COVID-19 has caused higher isolation, unemployment and anxiety. Therefore, staying in touch and supporting those in need has become both more important and more difficult. But we trust God will provide for us, and he will strengthen us to help one another.
Please do reach out to one another, your Bible study leader, the wardens, Val or myself in these testing times. And be reassured that your life is precious to God.
– SAM PURSELL
1 Whoever dwells in the shelter of the Most High
will rest in the shadow of the Almighty.
2 I will say of the LORD, “He is my refuge and my fortress,
my God, in whom I trust.”
3 Surely he will save you
from the fowler’s snare
and from the deadly pestilence.
4 He will cover you with his feathers,
and under his wings you will find refuge;
his faithfulness will be your shield and rampart.
5 You will not fear the terror of night,
nor the arrow that flies by day,
6 nor the pestilence that stalks in the darkness,
nor the plague that destroys at midday.
(Psalm 91:1-6 NIV)
Lord Most High, you are our refuge and fortress, our protector in times of trouble. You have healed us from sin and death through Jesus Christ, and now we trust you in a time of looming pestilence and plague. We pray that you would stop its spread, keep us safe and heal the sick. But whatever your will for us in this life may we always find refuge in your faithfulness.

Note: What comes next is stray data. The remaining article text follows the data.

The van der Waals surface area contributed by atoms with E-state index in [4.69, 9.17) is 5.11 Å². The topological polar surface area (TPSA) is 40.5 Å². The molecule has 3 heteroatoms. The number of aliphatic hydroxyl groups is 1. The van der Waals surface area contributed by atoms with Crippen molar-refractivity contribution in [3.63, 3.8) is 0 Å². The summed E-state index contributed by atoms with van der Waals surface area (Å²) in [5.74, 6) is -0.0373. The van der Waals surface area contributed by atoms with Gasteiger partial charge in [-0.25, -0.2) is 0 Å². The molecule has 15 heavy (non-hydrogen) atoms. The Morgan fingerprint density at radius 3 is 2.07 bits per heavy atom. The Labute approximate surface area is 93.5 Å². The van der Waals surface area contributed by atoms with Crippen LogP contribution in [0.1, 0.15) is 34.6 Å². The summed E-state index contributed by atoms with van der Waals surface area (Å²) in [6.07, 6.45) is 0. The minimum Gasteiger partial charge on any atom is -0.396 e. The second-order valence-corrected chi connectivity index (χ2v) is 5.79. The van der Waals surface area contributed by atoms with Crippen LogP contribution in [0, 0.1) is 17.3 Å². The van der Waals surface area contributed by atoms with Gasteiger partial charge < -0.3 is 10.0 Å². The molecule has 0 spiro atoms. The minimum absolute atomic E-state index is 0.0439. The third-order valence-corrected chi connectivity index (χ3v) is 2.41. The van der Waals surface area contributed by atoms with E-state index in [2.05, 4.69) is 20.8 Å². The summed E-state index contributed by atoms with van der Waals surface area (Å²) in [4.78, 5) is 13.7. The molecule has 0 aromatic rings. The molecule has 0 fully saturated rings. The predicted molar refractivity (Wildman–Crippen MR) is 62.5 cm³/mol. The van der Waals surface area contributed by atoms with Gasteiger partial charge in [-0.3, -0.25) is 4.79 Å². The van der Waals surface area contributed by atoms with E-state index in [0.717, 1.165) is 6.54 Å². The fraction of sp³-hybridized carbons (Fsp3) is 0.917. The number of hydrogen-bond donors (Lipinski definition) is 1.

We are sorry for the times when we fail to trust you and love you as we ought. We are sorry for our selfishness when others are in need. Please forgive our sins.
Increase our neighbourliness, so that we would uphold one another in practical service, prayer, friendship and with encouragement through the word.
We ask that you would strengthen us all; particularly the lonely, the sick, the bereaved, and the anxious.
We pray this in Jesus name, Amen.
– SAM PURSELL
I’m sure that you have heard about restrictions on public gatherings for the time being.
Archbishop Glenn Davies has sent a letter today to every church in the Sydney Anglican Diocese to suspend all public church gatherings. This follows on from the Prime Minister and NSW Health Minister’s order to cancel all public gatherings of more than 100 people (which may be lowered further).
This means that Oak Flats Anglican will suspend Sunday services, Kid’s Club, Andy’s Club, Refuge Youth Group, and other gatherings in the church building.
In regards to Mobile Community Pantry, we will speak to Anglicare about whether certain changes may enable it to continue – e.g. pre-packing boxes.
Although we will not be meeting all together as a whole church family, we can still encourage one another regularly by meeting in small groups in our homes and online.
We will livestream the service on Sunday morning at 9:30am. Go to livestream.oakflatsanglican.com to view the service. It will be recorded, so you can watch it later if need be. A good idea would be to invite everyone in your house to watch it at the same time.
Bible study groups
If Bible study groups wish to meet, they may. Social distancing recommendations are to meet in a large space with 1.5m distance between people. Do not meet if you are sick or a person at risk.
Some Bible study groups already have Facebook groups where prayer points are shared, and readings and studies could be distributed. Groups may also like to read the Bible, discuss and pray using video conference software. Skype allows free group video chats for up to 50 people. Another group video chat option is the Zoom app.